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Commander, Naval Surface Forces Atlantic

USS Billings Sailors Visit Namesake City

by Mass Communication Specialist Seaman Aaron Lau, Navy Public Affairs Support Element East, Detachment Southeast
08 July 2021

210702-N-GF955-1315

BILLINGS, Mont. (July 03, 2021) Commander Jeffrey Gerring, executive officer of the Freedom-variant littoral combat ship USS Billings (LCS 15) hands out gifts during a parade in Billings, Mont., July 03, 2021.  Crew members are visiting the ship’s namesake city to participate in a variety of community events. USS Billings (LCS 15) is homeported at Naval Station Mayport, Fla. (U.S. Navy photo by Mass Communication Specialist Seaman Aaron Lau/Released)
SLIDESHOW | 2 images | 210703-N-GF955-1315 210702-N-GF955-1315 BILLINGS, Mont. (July 03, 2021) Commander Jeffrey Gerring, executive officer of the Freedom-variant littoral combat ship USS Billings (LCS 15) hands out gifts during a parade in Billings, Mont., July 03, 2021. Crew members are visiting the ship’s namesake city to participate in a variety of community events. USS Billings (LCS 15) is homeported at Naval Station Mayport, Fla. (U.S. Navy photo by Mass Communication Specialist Seaman Aaron Lau/Released)

Sailors assigned to the Freedom-variant, littoral combat ship USS Billings (LCS 15) visited their namesake city July 1-6 to take part in festive, Independence Day events and tour the scenic surroundings. 
 
During the visit, crew members represented their ship and the Navy while visiting with local citizens, participating in holiday events and touring local attractions. Soon after arrival, Billings Mayor Bill Cole, who is also chairman of the USS Billings commissioning committee, took the crew to get cowboy hats.
 
“When we flew in I was like, ‘This is it.’ Before we even did the Beartooth Pass drive, I was like, ‘Yep, this is the place for me. This is going to be home,’” said Mineman 1st Class Jesse Silcox.
 
“You’re supposed to join the Navy and see all of the coasts, not mostly inland. But this was absolutely wonderful," said Silcox. “This is the furthest I’ve been from the ocean in 11 years."
 
The crew honored POW/MIA service members by unveiling a commemorative plaque and seat at the Dehler Park baseball stadium, home of the Billings Mustangs, where five Sailors threw out a first pitch.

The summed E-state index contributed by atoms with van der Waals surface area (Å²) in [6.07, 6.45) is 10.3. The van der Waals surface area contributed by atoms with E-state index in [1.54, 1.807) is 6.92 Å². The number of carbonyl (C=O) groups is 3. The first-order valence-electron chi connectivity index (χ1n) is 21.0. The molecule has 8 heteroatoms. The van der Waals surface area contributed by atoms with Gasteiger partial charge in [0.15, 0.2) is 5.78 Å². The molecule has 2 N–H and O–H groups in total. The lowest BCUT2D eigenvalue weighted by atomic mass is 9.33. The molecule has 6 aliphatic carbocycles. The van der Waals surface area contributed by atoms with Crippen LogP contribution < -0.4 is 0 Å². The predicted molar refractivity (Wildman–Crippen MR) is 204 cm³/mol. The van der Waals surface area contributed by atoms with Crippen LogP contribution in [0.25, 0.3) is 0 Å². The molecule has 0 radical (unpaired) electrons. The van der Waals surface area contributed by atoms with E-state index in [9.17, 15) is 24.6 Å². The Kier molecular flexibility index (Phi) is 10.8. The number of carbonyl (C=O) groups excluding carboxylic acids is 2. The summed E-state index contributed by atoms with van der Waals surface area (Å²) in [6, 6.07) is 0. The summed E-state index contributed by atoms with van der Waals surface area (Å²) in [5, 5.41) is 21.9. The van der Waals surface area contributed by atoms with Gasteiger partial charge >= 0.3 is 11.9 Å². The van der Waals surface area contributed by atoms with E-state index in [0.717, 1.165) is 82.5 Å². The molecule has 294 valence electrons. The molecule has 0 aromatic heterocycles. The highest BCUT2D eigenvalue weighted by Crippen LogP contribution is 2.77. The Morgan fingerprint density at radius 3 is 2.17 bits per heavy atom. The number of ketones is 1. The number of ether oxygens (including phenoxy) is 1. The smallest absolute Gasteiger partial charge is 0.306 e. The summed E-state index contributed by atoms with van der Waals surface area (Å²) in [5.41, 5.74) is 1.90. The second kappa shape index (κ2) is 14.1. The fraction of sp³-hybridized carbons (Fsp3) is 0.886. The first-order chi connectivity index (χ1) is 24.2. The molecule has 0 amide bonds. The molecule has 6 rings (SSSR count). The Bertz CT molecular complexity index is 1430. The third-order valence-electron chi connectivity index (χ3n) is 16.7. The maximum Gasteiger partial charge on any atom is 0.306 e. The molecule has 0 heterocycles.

“Anytime we get an opportunity to recognize those who have gone before us, it's a special opportunity," said Cmdr. Jeffrey Gerring, USS Billings executive officer. "Not all of our Sailors and Marines come back from the missions they go on. Being able to come out here and represent them and give our support for them is really special to us.”
 
The visiting Sailors traveled up the scenic, snowy elevations of Beartooth Pass, taking in the twists and curves of the mountains. They came from sea level in Mayport, Fla., where their ship is homeported, to the “Top of the World,” above the 10,000 foot mark.  In addition, they participated in a parade in the town of Red Lodge, then took in a rodeo.
 
A land-locked state, Montana’s naval presence is almost non-existent. The Sailor’s visit piqued the curiosity of locals prompting them to stop and notice the crew in their dress white uniforms.
 
"We were laughing about it because as we walk around Florida, everybody is used to the Navy down there. Nobody really pays any attention to us,” observed Gerring. “But when we went to the Billings Mustangs game, and when we walked back to our hotel, cars were honking their horns the whole way back, rolling down their windows and yelling, ‘Thank you for your service!’”
 
Gerring previously served as commanding officer of the Naval Operations Support Center, in Billings; he reflected on the time he spent living there and spoke fondly about his return.
 
“Everybody feels like we’ve just been really appreciated,” said Gerring. “It’s really special. The people of Billings and Montana are really hard-working, humble people. You really feel their patriotism when you’re here. It’s an amazing experience.
 
"My wife's here with me and we're kind of driving around, seeing all our local haunts. To be able to come back to the city and see it again is amazing. The people here are warm and friendly and probably the most hospitable, down-to-earth people I've ever met in my life, so it's really great to be here."
 
USS Billings was commissioned Aug. 3, 2019, in Key West, Fla. 
 
LCS class ships allow the Navy to strengthen its partnership with other navies and coast guards. A fast, agile, high-technology surface combatant, Billings serves as a platform for launch and recovery of manned and unmanned vehicles. LCSs perform maritime security operations, theater security cooperation engagements, and freedom of navigation patrols, keeping open critical maritime commerce routes. They are able to patrol the littorals and access ports where other ships may be unable.


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